January 12, 2007
Law & Popular Culture: Two Works by UCLA Law Prof Michael Asimow
Available on SSRN:
- Popular Culture and the Adversarial System
- When the Lawyer Knows the Client is Guilty: David Mellinkoff's 'The Conscience of a Lawyer', Legal Ethics, Literature, and Popular Culture (with Cardozo Law Prof Richard Weisberg).
Popular Culture and the Adversarial System
by Michael Asimow
Abstract: This article addresses a puzzle: lawyers are the most distrusted and despised of all American professions, whereas the public has a much higher opinion of judges. Yet Americans believe strongly in the adversary system in which all the important procedural decisions during civil or criminal trials are made by lawyers. Even though people crave a justice system that discovers what really happened, they accept one that delivers only trial truth and procedural justice, not factual truth or substantive justice. This article explores various reasons why people might favor the adversary system despite their distrust of lawyers and their craving for truth, such as a belief in personal autonomy, a distrust of government officials, and a lack of knowledge about alternatives. However, the article suggests another possible reason: the influence of popular cultural portrayals of the trial process. Dating back to the days of history's greatest teacher of trial tactics - Perry Mason - media consumers have been taught that the adversary system delivers the truth. We can count on a great lawyer's cross-examination to reveal the identity of the real killer. Even though we hate and distrust lawyers, we want a good one by our side when we're in trouble or an aggressive one prosecuting the crooks. Countless films and television shows since Perry Mason's day have conveyed the same basic message, although in more sophisticated form. According to “cultivation theory,” people often extract information and form opinions based on fictitious stories told by pop culture media. Perhaps we derive our bone-deep belief in the adversary system from Perry Mason and the other great lawyers we've watched over the years.
When the Lawyer Knows the Client is Guilty: David Mellinkoff's 'The Conscience of a Lawyer', Legal Ethics, Literature, and Popular Culture
by Michael Asimow and Richard Weiberg
Abstract: David Mellinkoff's 1973 book 'The Conscience of a Lawyer' concerned a classic puzzle in legal ethics: what should a criminal defense lawyer do when the lawyer is certain that the client is factually guilty, but the client insists on an all-out defense? Mellinkoff focused on the Courvoisier case, a notorious English trial in 1840 in which defense counsel's tactics created an enormous public scandal. Legal ethicists have struggled with these issues ever since that time and they remain unresolved. This article draws a distinction between strong and weak adversarialism and explains how these two normative positions guide a lawyer's tactical decisionmaking in the certainly-guilty client situation. The article suggests that lawyers should have discretion to choose between the strong and weak positions, depending on context and their personal conscience. Both popular culture and great literature provide surprisingly interesting perspectives on the strong vs. weak adversarialism dilemma. Literature casts doubt on whether a lawyer can ever know with the requisite certainty whether a client is guilty. It presents numerous models of successful strong adversarialists and unsuccessful weak adversarialists. Few literary lawyers manage to be both skilled advocates and decent human beings. American popular culture, on the other hand, presents an emphatic answer to the question of what a lawyer with a certainly guilty client should do. According to pop culture, the lawyer's job is to betray the client to make sure the guilty criminal is convicted, dishonored, or killed. Pop culture's no-adversarialism model is a universe few lawyers would care to inhabit but which reflects popular views on the relationship of lawyering to truth.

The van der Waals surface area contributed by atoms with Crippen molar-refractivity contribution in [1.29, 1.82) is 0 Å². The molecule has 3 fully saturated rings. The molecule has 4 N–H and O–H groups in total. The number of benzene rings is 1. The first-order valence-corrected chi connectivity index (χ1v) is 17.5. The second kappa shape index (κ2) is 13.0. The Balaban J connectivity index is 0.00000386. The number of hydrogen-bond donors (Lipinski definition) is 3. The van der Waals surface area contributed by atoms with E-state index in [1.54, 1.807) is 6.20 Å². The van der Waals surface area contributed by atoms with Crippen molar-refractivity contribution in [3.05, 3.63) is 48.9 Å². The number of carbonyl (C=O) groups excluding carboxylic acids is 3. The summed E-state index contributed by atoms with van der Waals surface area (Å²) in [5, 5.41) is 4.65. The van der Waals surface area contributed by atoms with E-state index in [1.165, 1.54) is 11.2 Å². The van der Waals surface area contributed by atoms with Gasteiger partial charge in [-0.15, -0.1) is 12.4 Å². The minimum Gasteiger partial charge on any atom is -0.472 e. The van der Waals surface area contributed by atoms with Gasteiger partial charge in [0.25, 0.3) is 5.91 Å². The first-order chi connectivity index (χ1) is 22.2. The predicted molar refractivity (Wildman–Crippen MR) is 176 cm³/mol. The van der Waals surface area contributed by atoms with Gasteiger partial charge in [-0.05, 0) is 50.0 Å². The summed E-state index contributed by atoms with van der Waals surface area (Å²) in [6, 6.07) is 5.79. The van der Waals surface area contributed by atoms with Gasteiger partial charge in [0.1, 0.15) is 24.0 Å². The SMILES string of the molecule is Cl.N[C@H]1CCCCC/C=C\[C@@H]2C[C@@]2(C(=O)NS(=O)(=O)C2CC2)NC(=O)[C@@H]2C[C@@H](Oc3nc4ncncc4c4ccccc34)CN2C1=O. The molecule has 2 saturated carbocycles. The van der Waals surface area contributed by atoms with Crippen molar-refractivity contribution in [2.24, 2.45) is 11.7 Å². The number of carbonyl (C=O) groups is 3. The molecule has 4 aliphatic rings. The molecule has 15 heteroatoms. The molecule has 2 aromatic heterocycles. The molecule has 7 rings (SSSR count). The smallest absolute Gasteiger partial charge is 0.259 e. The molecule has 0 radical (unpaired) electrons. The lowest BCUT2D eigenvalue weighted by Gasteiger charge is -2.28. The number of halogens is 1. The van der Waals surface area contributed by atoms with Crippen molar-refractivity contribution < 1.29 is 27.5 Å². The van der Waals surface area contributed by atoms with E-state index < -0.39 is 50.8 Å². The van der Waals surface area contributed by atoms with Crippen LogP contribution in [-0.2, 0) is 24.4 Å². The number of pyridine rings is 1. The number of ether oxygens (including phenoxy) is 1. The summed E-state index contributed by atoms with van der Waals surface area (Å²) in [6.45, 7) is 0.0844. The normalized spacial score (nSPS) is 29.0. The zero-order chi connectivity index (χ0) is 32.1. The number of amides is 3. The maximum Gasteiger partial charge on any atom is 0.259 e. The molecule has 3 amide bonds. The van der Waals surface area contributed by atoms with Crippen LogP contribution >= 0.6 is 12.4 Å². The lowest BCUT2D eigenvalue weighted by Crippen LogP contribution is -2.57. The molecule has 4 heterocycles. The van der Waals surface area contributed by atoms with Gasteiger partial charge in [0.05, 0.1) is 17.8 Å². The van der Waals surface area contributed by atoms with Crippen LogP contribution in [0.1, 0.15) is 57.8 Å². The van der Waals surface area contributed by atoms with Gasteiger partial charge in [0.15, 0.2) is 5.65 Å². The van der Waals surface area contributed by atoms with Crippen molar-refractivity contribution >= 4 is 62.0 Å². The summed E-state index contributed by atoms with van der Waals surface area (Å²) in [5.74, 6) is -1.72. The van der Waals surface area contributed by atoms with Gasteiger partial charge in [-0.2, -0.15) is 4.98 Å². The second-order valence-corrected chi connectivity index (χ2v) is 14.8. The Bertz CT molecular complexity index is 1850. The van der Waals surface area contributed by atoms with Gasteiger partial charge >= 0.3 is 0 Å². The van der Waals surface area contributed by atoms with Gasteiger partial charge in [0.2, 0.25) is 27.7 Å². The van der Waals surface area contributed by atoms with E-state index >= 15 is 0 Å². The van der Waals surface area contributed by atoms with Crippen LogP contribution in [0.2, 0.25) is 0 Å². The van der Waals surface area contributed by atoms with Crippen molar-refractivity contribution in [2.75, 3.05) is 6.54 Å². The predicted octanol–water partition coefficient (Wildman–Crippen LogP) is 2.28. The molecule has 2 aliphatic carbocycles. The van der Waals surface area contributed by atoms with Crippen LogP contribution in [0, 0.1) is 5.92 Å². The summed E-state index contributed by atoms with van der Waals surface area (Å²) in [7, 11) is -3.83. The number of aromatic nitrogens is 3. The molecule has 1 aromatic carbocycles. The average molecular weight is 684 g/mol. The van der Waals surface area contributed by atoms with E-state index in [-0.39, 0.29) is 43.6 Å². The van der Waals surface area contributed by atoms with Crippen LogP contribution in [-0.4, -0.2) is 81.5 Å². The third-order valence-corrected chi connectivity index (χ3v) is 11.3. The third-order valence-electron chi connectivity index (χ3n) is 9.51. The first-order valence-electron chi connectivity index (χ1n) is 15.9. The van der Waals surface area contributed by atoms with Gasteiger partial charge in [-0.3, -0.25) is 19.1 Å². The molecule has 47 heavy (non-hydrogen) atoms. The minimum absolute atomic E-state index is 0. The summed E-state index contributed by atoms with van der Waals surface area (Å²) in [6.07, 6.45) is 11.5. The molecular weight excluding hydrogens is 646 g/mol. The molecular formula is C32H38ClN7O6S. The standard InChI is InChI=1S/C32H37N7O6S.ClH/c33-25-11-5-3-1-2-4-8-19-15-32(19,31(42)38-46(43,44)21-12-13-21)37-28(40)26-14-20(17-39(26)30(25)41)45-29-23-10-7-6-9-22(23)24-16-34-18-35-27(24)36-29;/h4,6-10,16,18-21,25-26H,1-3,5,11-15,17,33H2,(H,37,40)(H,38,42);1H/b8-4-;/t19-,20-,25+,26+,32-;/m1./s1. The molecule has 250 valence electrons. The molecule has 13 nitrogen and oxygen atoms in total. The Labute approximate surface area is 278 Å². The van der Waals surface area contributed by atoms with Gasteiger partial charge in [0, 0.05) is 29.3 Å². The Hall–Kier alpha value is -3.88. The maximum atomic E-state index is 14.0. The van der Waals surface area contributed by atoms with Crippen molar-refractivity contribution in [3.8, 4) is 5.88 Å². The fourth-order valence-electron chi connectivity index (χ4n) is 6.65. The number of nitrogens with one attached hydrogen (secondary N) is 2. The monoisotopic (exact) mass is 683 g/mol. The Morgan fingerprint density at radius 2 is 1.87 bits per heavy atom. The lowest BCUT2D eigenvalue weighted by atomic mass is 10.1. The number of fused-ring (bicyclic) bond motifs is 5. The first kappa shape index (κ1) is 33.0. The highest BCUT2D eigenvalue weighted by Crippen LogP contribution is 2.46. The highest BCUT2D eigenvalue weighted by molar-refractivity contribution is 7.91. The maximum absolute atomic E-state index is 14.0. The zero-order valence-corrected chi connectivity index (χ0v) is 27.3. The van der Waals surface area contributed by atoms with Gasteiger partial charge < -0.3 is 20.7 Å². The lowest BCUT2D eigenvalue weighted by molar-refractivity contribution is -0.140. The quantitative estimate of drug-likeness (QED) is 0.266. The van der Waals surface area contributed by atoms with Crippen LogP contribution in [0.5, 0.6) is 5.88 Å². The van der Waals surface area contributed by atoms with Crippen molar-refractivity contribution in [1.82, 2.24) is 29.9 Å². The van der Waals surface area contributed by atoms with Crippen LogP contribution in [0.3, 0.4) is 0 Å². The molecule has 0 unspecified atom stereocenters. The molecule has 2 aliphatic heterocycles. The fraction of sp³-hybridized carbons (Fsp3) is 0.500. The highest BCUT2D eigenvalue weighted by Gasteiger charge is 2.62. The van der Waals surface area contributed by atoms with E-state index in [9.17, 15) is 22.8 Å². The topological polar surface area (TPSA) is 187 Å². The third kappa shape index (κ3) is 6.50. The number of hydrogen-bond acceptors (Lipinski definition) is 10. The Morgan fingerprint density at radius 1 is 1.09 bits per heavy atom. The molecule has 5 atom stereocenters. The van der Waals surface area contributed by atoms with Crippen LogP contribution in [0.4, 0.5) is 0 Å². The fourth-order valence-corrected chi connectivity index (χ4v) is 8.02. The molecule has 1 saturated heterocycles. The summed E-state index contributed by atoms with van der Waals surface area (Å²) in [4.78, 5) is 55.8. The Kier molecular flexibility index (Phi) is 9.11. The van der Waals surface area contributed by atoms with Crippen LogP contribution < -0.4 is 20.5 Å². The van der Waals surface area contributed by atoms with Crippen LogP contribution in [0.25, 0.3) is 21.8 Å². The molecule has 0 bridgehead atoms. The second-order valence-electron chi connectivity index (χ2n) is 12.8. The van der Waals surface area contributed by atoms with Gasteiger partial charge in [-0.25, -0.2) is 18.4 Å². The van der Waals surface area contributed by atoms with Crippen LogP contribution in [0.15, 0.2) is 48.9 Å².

TrackBack URL for this entry:
Listed below are links to weblogs that reference Law & Popular Culture: Two Works by UCLA Law Prof Michael Asimow: